I picked up Pop’s old sombrero. The hat was woven out of corn husk, punched full of holes, and stained with my old man’s sweat. Stick my face inside, I could still catch the smoky scent of him. And pulling the hat on, I imagined telling Frost he could shove his job where the sun don’t shine. Because my old man would have split, no matter how desperate. Soon as Frost started treating his lady like dirt.

Pop used to say we’d build a forest of our own, once we saved enough to quit drifting. He said we’d build a house in the treetops, hidden away from the suffering and spite.

Weren’t going to happen now, though. It had been almost a year since Pop had been taken, and missing him still stung like a broken tooth. Sure, I’d gotten used to building without him, taking care of the wagon, eating alone. But the silent times crept up and turned things hollow.

I took off the hat, lounged back and studied the house, watching the lights flicker on and off. And when I was done eating, I didn’t feel like sleeping and I didn’t feel like figuring how I was going to build the tree mapped out on Frost’s wife. So instead I reached in the box of LEDs and rummaged around. Pulled out my headlamp. And my book.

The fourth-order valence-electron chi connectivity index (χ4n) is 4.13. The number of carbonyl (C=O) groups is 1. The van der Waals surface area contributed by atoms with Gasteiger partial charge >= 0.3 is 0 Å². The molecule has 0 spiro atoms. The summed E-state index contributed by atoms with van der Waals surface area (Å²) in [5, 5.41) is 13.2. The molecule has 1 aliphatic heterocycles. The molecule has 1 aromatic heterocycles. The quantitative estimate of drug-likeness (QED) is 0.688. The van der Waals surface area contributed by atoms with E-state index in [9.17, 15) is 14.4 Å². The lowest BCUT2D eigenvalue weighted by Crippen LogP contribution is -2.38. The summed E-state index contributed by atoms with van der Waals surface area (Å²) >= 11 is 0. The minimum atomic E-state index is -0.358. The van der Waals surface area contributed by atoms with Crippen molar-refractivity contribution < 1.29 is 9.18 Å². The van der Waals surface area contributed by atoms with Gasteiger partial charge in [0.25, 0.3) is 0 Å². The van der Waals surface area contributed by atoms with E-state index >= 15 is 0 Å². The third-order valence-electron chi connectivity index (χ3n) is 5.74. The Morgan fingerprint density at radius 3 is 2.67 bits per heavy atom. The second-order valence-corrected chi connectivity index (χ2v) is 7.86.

I never did take to reading, but Pop had been able. My mother taught him before she starved. Before she passed on. So maybe the book reminded me of the mother I wasn’t able to remember, as much as the father I couldn’t forget.

But the book also reminded me of the stories Pop used to read me. The stories of the old world. Tales of folk that marched along rivers that ran cold and clean, fish to be caught and things to be hunted, grass growing tall and valleys full of flowers and trees in the mountains that pushed at the sky.

Trees full of seeds and blossom. Branches weighed with nuts and berries and other things just waiting to be picked off and chewed.

The book was stained the same rusty color as my wagon, and I flipped through the pages, put my face to them, and breathed them in as if I could breath the stories in, too. But it was then I heard a scrabbling sound come digging around outside.

Close. Real close.

I slipped the book beneath a sack of nails, making sure it was well hid. Then I scooted out the back of the wagon and threw myself into the dark.

“Who is it?” I hissed.

But right away I saw him. The fat kid from the window, squatted down by my rear wheel like he was pissing on the tire.